The Solomon Scandals
The D.C. newspaper novel, the media,the Washington area, tech and other surrealism: David Rothman at large
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Imagine you’re with the Secret Service. A young Ohioan calls up and says he’ll be joining the Nazi Party. “I wanted you to know.” Wait—the story gets even better. The Ohio man already has been within shooting range of presidential candidates. J. Ross Baughman isn’t a real Nazi, however. Instead he is a photojournalist for […]

Categories: Lorain, Ohio, Media | 2 Comments

How could I have written a newspaper novel like The Solomon Scandals without a chain-smoking editor? Kamikaze levels of tobacco and booze use helped certify newsroom denizens as manly risk-takers several decades ago, the time period of Scandals. Women were part of the scene by the 1970s, but they tended not to partake with such […]

Sally Quinn-bashers have once again been at work—ridiculing an essay headlined Sally Quinn announces the end of power in Washington. Granted, Ms. Quinn has never delighted my inner Veblen. The essay among other things recalled the era when Quinn and her husband, Ben Bradlee, “might have attended five-course dinners a couple of nights a week, […]

The inspiration for The Solomon Scandals novel came in part from my real-life investigation of the late Sen. Abraham Ribicoff’s secret investment in a CIA-occupied building. But guess what? The research was mostly a bureaucratic exercise, a series of phone calls, face-to-face interviews, Freedom of Information letters, and other routine matters. No underground parking garages. […]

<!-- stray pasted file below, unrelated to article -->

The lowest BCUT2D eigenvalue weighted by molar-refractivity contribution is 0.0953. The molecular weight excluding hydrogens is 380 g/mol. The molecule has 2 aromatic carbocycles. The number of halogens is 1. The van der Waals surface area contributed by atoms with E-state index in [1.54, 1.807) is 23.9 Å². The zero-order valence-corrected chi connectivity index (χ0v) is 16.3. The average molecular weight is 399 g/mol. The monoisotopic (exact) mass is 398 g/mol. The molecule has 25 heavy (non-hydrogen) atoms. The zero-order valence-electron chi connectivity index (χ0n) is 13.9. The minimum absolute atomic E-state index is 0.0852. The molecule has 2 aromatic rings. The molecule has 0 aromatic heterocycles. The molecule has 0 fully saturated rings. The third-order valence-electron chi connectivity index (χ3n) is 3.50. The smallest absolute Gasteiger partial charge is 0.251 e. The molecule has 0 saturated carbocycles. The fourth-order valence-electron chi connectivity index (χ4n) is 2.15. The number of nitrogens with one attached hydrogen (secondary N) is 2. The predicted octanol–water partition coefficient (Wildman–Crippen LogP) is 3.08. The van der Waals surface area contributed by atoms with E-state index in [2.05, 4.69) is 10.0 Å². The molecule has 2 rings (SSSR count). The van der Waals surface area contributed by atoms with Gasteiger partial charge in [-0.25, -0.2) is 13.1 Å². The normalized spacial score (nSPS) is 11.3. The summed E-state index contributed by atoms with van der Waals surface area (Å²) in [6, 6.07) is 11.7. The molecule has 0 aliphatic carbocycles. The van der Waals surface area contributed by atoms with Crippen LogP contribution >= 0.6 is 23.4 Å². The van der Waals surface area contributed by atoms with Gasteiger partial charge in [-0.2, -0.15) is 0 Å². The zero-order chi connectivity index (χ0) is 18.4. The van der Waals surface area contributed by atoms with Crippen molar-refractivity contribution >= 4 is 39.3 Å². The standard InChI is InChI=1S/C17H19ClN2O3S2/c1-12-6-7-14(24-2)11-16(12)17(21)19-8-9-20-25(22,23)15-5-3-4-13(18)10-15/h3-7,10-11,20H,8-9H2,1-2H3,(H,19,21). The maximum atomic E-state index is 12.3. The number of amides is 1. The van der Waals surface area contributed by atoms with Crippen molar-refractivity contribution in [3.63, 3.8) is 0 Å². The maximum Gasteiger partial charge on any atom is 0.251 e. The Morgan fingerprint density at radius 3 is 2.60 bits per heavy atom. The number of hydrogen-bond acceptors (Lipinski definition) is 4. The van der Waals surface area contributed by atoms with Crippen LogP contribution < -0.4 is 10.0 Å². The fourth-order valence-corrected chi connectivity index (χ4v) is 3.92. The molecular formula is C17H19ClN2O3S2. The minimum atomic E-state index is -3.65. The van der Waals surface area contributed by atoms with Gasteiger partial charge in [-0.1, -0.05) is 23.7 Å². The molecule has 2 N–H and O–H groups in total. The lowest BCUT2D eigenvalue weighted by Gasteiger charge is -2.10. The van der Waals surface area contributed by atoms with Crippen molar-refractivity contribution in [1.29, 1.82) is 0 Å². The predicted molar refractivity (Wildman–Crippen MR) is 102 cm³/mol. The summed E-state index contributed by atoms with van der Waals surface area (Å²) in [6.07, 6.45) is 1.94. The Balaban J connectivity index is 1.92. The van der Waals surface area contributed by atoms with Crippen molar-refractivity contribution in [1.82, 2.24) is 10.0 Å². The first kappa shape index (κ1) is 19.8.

Something bizarre is happening at Politics and Prose, and perhaps a few other bookstores in the Washington area—and therein may lie a lesson for the Washington Post. These booksellers are prospering, even as many others across the nation are closing or cutting back. Sales at Politics and Prose have zoomed from $3 million two years […]

Do Ben Bradlee and other Washington Post luminaries actually use the iPad app they touted in one hoot of a promo video? I suspect so.  What’s more, since my mostly favorable review of November 9, I’ve usually read the Post via the app. I have even accustomed myself to the vertical swiping needed to see […]

The Washington Post’s iPad app is finally out. No, The Product isn’t quite the equal of the rival New York Time app unveiled in the spring and refined since then. But the Post’s video promo leaves the Times’s marketing in the dust. I test-drove the iPad app today and suspect that Ben Bradlee, Bob Woodward […]

How much coverage of Quinn Bradlee’s wedding is enough in the Washington Post, where his father was the Watergate-era editor and his mother’s picture still graces the On Faith Web page? I’ve noted that the actual wedding, as opposed to the fuss over the dueling weddings, received just three sentences originally and then just three […]

Well, the Washington Post has now published more than three sentences about the Quinn Bradlee-Pary Anbaz Williamson wedding festivities this week. The police showed up at 12:30 a.m. Monday in response to a Georgetown neighbor’s noise complaint about D.C.’s wedding reception of the year. So the Post’s Reliable Source gossip column generously doubled the total […]